Data indicates people of color are already being hit hardest during what experts fear could be a severe flu season in the U.S.
Preliminary data culled from a network representing approximately 29 million people showed the cumulative hospitalization rate for Black patients with the flu as of Nov. 19 was nearly 4 times higher than the respective rate for white patients, at 22.6 per 100,000 population compared with 5.9 per 100,000.
While the flu historically has impacted minority populations more than others – and it’s worth noting that prior data can be adjusted as new information comes in, so numbers reported here may fluctuate – this marks the first time since 2010 that the rate for Black patients has been more than three times the respective rate of white patients at this point in the season.
The Centers for Disease Control and Prevention tracks flu hospitalization rates using the Influenza Hospitalization Surveillance Network, which currently collects data from more than 70 counties across 13 states and represents about 9% of the U.S. population. Additional counties in other states have contributed data over the years. The CDC typically monitors flu rates from early October to late April of the following year, reporting figures for each “MMWR week.”
The flu seems to have hit the Black population within the surveillance network especially hard this season, even as rates across the board have spiked higher – and earlier – than in recent years. In late October, the CDC noted that the U.S. had seen little flu activity during the past two seasons – which fully coincided with the COVID-19 pandemic – and warned that “reduced population immunity, particularly among young children who may never have had flu exposure or been vaccinated, could bring about a robust return of flu.” As of Nov. 28, the CDC estimated there had been at least 6.2 million illnesses, 53,000 hospitalizations and 2,900 deaths overall this flu season.
Data from the surveillance network shows that from the 2010-2011 through the 2021-2022 seasons – excluding the 2020-2021 season, for which population-specific rates were not reported – the average cumulative hospitalization rate for week 46 of the flu season for the overall population was 0.83 per 100,000. The Black population had an average cumulative rate of 1.17 per 100,000 by the same week.
In week 46 this season, though, the overall rate was nearly 14 times higher than the typical average. And while whites have seen a flu hospitalization rate 8.5 times as high as their average over the last decade, the rate for the Black population surged to a staggering 19.3 times higher than average.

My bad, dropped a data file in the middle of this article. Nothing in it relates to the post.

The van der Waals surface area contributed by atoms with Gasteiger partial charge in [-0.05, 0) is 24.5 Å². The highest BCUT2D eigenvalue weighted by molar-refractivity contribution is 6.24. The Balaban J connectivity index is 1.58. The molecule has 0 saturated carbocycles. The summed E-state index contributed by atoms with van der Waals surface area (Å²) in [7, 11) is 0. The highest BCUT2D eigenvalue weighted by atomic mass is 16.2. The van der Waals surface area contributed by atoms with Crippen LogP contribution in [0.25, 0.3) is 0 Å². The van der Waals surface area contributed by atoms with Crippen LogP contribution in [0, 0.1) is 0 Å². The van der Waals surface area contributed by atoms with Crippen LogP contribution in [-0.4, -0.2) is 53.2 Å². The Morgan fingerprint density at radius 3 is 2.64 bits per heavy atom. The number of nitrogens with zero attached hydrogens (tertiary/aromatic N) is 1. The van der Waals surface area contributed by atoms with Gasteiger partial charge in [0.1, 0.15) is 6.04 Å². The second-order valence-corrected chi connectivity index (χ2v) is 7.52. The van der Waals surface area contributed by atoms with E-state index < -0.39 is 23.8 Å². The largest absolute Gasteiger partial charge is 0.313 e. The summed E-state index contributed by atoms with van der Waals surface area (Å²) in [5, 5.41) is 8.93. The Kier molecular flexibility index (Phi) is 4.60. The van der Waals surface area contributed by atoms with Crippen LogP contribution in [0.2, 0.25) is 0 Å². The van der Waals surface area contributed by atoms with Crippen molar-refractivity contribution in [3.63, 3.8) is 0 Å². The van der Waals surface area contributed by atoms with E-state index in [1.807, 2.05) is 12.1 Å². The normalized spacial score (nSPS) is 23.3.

In fact, the cumulative hospitalization rate for Black patients climbed so high that, for the first time since the 2009-2010 season, their rate as of week 44 this season was worse than that of patients 65 years of age and older. By week 45, the influenza hospitalization rate for older patients was slightly higher than that of Black patients.
Hospitalization rates may even out as the season progresses. Historically, though, the degree of disparity has remained relatively stable throughout the flu season.
In the 2019-2020 flu season, for example, the overall hospitalization rate captured by the surveillance network as of Nov. 9 (or week 45) was 1.1 per 100,000 population, while the rate for the Black population was 1.8 for every 100,000 — a disparity of more than 60%. By March 14, close to the season’s peak, the overall rate was 64.3 per 100,000 and the Black cumulative rate was 103 per 100,000 – still a disparity of 60%.
For every flu season for which data is available in the CDC’s hospitalization portal, cumulative Black hospitalization rates have always been higher than that of the total population by the end of the season. Meanwhile, among those 6 months and older, vaccination coverage for seasonal influenza in the Black population has been lower than that of the general population in every corresponding season. The opposite has been true for whites, who saw higher vaccination rates in people 6 months and older and lower hospitalization rates compared with the total population by the end of every season except 2017-2018.
A recent CDC report highlighted the presence of racial or ethnic disparities in flu vaccination and hospitalization rates, citing the need to increase access to health care and combat misinformation as ways to increase vaccination coverage among various communities.